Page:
Detection of stable community structures within gut microbiota co-occurrence networks from different human populations

Matthew A. Jackson, Marc Jan Bonder, Zhana Kuncheva, Jonas Zierer, Jingyuan Fu, Alexander Kurilshikov, Cisca Wijmenga, Alexandra Zhernakova, Jordana T. Bell, Tim D. Spector, Claire J. Steves*

*Corresponding author for this work

Research output: Contribution to journalArticleAcademicpeer-review

19 Citations (Scopus)
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Abstract

Microbes in the gut microbiome form sub-communities based on shared niche specialisations and specific interactions between individual taxa. The inter-microbial relationships that define these communities can be inferred from the co-occurrence of taxa across multiple samples. Here, we present an approach to identify comparable communities within different gut microbiota co-occurrence networks, and demonstrate its use by comparing the gut microbiota community structures of three geographically diverse populations. We combine gut microbiota profiles from 2,764 British, 1,023 Dutch, and 639 Israeli individuals, derive co-occurrence networks between their operational taxonomic units, and detect comparable communities within them. Comparing populations we find that community structure is significantly more similar between datasets than expected by chance. Mapping communities across the datasets, we also show that communities can have similar associations to host phenotypes in different populations. This study shows that the community structure within the gut microbiota is stable across populations, and describes a novel approach that facilitates comparative community-centric microbiome analyses.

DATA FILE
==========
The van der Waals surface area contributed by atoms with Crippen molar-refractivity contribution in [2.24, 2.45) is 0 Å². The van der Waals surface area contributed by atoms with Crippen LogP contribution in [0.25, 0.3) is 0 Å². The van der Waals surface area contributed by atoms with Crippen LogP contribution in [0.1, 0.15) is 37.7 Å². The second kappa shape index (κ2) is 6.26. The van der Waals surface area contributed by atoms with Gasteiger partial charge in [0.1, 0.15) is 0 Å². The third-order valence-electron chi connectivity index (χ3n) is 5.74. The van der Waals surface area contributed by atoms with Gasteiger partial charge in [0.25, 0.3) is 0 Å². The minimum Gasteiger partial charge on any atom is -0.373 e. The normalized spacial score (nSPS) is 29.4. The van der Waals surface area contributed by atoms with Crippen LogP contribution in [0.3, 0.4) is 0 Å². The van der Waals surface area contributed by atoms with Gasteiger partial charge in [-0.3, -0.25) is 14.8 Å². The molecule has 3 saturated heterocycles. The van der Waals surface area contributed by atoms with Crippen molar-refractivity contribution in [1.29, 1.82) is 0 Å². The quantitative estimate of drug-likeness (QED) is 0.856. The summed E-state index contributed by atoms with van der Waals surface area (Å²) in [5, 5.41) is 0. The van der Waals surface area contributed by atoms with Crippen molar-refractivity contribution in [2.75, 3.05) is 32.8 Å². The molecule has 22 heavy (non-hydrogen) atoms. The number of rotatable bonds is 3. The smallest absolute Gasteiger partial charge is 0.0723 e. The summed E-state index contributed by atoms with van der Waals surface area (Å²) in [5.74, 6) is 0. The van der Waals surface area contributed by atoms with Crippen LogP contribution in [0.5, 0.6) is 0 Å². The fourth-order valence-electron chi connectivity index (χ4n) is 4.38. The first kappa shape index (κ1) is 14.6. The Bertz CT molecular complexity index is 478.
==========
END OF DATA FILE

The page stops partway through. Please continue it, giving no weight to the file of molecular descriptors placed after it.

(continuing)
Original languageEnglish
Article number4303
Number of pages30
JournalPeerJ
Volume6
DOIs
Publication statusPublished - 7-Feb-2018

Keywords

  • Microbiome
  • Gut
  • Human
  • Population
  • Networks
  • Co-occurrence
  • Communities
  • OPERATIONAL TAXONOMIC UNITS
  • BUTYRATE-PRODUCING BACTERIA
  • HUMAN LARGE-INTESTINE
  • SCALE-FREE NETWORKS
  • RNA GENE-SEQUENCES
  • ASSEMBLY RULES
  • BIOLOGY
  • METAGENOMICS
  • ASSOCIATION
  • ENTEROTYPES

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